But what does this “community action and support” actually translate to?
Organizers of the “Strengthening Communities to Prevent Diabetes in Rural Appalachia” say that this can vary on a community to community basis. “Local people understand the needs of their own community…” and in order to turn what seems to be an insurmountable tide, they argue, there must be a focus placed upon: Increasing local knowledge about diabetes and healthy lifestyle behaviors, creating healthy places for people to live, learn, work, and play, as well as identifying ways local policies can better promote healthy lifestyles.
Unfortunately, despite nearly a decade long campaign aimed at educating the region, the soft drink aisles in the local Wal-Marts are nearly three times the size of the average store in other regions — and as the drug pandemic continues to steal dozens of lives each night, the soft drink addiction quietly taking place right under our very noses is slowly killing our region’s children by day.
A lot has been documented about Southern West Virginia’s mass migration out of the state in recent years, but very little is being said about the other way our region is losing its population – we’re dying – and we’re dying faster than anywhere else in the nation. The average American will live to be over 81 years old, but the average resident of West Virginia’s southernmost county of McDowell can only hope to see 72 years… one of the lowest life expectancies in the industrialized world and lowest in the entire nation. Dozens of other Southern West Virginia and Eastern Kentucky counties are a close second and the reality is this – until parents recognize the significance of the role they play in preventing this silent killer, another generation will miss out on an entire extra decade of life despite all of the advertising money being pumped into the region.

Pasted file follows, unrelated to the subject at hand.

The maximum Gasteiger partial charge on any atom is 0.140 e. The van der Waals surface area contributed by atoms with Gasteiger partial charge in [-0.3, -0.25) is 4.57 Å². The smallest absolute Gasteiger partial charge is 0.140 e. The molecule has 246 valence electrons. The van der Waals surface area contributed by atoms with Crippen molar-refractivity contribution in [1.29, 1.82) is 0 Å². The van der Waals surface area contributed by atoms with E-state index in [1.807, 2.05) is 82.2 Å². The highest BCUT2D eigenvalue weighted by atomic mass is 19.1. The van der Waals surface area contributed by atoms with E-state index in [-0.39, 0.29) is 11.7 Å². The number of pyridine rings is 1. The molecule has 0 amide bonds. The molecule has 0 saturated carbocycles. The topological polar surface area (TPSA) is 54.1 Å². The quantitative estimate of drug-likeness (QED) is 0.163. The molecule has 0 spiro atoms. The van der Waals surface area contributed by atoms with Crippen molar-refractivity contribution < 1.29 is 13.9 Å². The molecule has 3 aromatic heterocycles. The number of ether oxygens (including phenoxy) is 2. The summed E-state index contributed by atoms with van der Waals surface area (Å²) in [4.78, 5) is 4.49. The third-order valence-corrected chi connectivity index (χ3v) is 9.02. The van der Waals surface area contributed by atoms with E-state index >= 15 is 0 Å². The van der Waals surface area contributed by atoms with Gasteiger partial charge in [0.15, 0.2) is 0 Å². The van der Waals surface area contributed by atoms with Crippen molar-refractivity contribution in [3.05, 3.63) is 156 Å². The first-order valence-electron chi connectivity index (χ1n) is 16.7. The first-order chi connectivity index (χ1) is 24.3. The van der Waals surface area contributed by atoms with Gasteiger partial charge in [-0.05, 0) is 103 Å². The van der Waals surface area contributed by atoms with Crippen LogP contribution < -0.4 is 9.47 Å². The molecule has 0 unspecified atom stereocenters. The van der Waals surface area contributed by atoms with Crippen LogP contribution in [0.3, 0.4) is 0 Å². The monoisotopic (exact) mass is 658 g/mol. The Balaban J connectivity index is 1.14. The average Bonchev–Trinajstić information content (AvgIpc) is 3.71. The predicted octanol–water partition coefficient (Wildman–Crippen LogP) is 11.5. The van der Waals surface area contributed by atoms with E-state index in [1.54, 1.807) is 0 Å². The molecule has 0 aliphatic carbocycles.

It’s time we as a people recognize that while we are fighting to save our friends, relatives and neighbors from the hells of cocaine, heroine, methamphetamines and prescription narcotics, may must also be careful not to become lax when it comes to our own diets. We are what we eat and for far too many of us we are nothing more than a strange brew of carbonated water, high-fructose corn syrup, sodium benzoate, erythorbic acid and a few other hard to pronounce concoctions.
A recently published study from Stanford Medicine suggested that “sugar may also have a direct link to diabetes. Researchers examined data on sugar availability and diabetes rates from 175 countries over the past decade. They found that increased sugar in a population’s food supply was linked to higher diabetes rates, independent of obesity rates… The findings do not prove that sugar causes diabetes… But more sugar was correlated with more diabetes, and diabetes rates dropped over time when sugar availability dropped.”
Moderation is key, unfortunately, in the mountains of Appalachia, moderation isn’t something that we tend to be very good at.